Iran expects to begin exporting natural gas to neighboring Iraq by the summer of 2013, an Iranian official was quoted as saying. Iran has completed more than 25 percent of a pipeline to Iraq that could carry up to 25 million cubic metres per day of its natural gas to Iraq, Javad Owji, managing director of the National Iranian Gas Co., was quoted as saying by the Mehr news agency.
"Currently more than 25 percent of this 48-inch gas transmission pipe has been completed," Owji said.
Iranian contractors would help build the Iraqi section of the pipeline, Owji said. Mehr estimated the cost of the pipeline would be $450 million.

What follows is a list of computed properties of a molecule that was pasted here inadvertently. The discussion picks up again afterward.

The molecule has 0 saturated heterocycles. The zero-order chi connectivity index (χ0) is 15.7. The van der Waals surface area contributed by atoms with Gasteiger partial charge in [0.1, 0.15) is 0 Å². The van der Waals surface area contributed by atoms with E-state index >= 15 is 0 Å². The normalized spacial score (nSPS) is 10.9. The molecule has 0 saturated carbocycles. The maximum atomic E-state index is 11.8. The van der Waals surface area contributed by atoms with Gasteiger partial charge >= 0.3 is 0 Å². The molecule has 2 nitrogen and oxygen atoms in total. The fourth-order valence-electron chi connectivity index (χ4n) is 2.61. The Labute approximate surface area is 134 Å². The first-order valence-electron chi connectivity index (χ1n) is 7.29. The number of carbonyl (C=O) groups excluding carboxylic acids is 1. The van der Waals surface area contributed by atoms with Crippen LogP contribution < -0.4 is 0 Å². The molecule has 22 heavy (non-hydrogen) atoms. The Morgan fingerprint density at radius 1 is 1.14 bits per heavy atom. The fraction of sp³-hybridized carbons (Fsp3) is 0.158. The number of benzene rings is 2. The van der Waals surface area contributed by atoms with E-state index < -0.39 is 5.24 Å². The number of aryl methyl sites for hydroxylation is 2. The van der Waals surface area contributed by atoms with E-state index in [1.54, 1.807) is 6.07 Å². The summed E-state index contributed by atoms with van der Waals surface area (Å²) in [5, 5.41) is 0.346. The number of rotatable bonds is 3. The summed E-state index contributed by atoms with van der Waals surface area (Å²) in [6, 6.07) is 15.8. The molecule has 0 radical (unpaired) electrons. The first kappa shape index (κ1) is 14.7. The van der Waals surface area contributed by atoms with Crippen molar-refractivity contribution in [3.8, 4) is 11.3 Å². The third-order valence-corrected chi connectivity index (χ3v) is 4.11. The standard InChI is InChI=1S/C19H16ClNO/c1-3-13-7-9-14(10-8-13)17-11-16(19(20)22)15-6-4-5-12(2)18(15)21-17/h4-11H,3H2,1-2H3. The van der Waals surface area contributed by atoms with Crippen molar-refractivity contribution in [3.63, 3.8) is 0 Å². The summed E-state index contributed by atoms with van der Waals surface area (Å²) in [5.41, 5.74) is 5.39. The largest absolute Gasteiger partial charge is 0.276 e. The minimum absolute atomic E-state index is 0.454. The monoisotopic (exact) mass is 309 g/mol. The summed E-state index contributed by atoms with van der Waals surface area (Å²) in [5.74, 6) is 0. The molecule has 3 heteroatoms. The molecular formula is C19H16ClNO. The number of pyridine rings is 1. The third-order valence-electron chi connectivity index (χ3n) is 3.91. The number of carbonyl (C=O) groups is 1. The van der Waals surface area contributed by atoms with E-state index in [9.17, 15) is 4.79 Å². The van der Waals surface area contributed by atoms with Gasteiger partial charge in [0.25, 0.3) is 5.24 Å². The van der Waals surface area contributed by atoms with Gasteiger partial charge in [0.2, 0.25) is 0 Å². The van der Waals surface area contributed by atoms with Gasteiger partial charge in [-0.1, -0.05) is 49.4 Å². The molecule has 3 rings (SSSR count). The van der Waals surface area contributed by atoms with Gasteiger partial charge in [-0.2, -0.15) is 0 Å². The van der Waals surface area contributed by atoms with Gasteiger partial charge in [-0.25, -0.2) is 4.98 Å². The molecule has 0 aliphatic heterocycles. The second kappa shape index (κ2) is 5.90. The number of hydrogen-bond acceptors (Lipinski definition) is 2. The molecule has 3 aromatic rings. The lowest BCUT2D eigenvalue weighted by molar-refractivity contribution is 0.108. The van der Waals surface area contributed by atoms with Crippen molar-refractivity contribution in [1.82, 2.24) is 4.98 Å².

"With the progress in implementation of the construction of the gas pipeline in the two countries, it is expected that gas injection and the launch of the pipeline could occur by Khordad (May 22 to June 21)," Owji said.
Iran has the world's second-largest gas reserves after Russia, but development of its gas fields has been hampered by international sanctions targeting its energy sector.
Iran's voracious appetite for its own gas and the sanctions have limited its export potential, and forced it to import heating fuel during the winter from Turkmenistan.
Owji said gas extracted from Iran's offshore South Pars gas field would help feed the pipeline.
"With the operation of new phases of South Pars, surplus gas … can be exported to Iraq," Owji said.
China's national petroleum company pulled out of developing Phase 11 of South Pars, Iranian media reported in July, and Iran's national oil company has said it would replace it with domestic companies in the face of continued delays.